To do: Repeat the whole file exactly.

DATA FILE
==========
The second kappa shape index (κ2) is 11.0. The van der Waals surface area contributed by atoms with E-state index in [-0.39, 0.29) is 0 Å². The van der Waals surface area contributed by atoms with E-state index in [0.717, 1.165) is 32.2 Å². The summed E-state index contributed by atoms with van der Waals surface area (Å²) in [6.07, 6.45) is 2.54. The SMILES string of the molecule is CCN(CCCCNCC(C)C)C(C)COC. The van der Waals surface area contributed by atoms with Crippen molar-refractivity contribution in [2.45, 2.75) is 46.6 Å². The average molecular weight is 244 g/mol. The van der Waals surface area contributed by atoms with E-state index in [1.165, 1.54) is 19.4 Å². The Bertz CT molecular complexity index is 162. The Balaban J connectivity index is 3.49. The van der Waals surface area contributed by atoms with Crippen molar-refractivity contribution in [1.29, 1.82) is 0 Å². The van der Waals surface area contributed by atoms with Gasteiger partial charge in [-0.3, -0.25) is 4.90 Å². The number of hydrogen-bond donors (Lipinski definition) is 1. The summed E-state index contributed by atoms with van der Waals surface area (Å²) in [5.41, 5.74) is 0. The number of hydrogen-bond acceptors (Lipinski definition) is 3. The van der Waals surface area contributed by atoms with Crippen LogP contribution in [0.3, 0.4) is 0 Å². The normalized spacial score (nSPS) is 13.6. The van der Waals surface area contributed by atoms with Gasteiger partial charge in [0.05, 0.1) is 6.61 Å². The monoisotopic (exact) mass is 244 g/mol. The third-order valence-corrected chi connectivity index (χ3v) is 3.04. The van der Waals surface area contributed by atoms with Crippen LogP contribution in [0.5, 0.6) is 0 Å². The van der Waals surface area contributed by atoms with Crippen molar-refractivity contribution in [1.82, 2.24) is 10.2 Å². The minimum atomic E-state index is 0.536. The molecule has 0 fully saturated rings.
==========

The second kappa shape index (κ2) is 11.0. The van der Waals surface area contributed by atoms with E-state index in [-0.39, 0.29) is 0 Å². The van der Waals surface area contributed by atoms with E-state index in [0.717, 1.165) is 32.2 Å². The summed E-state index contributed by atoms with van der Waals surface area (Å²) in [6.07, 6.45) is 2.54. The SMILES string of the molecule is CCN(CCCCNCC(C)C)C(C)COC. The van der Waals surface area contributed by atoms with Crippen molar-refractivity contribution in [2.45, 2.75) is 46.6 Å². The average molecular weight is 244 g/mol. The van der Waals surface area contributed by atoms with E-state index in [1.165, 1.54) is 19.4 Å². The Bertz CT molecular complexity index is 162. The Balaban J connectivity index is 3.49. The van der Waals surface area contributed by atoms with Crippen molar-refractivity contribution in [1.29, 1.82) is 0 Å². The van der Waals surface area contributed by atoms with Gasteiger partial charge in [-0.3, -0.25) is 4.90 Å². The number of hydrogen-bond donors (Lipinski definition) is 1. The summed E-state index contributed by atoms with van der Waals surface area (Å²) in [5.41, 5.74) is 0. The number of hydrogen-bond acceptors (Lipinski definition) is 3. The van der Waals surface area contributed by atoms with Crippen LogP contribution in [0.3, 0.4) is 0 Å². The normalized spacial score (nSPS) is 13.6. The van der Waals surface area contributed by atoms with Gasteiger partial charge in [0.05, 0.1) is 6.61 Å². The monoisotopic (exact) mass is 244 g/mol. The third-order valence-corrected chi connectivity index (χ3v) is 3.04. The van der Waals surface area contributed by atoms with Crippen LogP contribution in [0.5, 0.6) is 0 Å². The van der Waals surface area contributed by atoms with Crippen molar-refractivity contribution in [1.82, 2.24) is 10.2 Å². The minimum atomic E-state index is 0.536. The molecule has 0 fully saturated rings.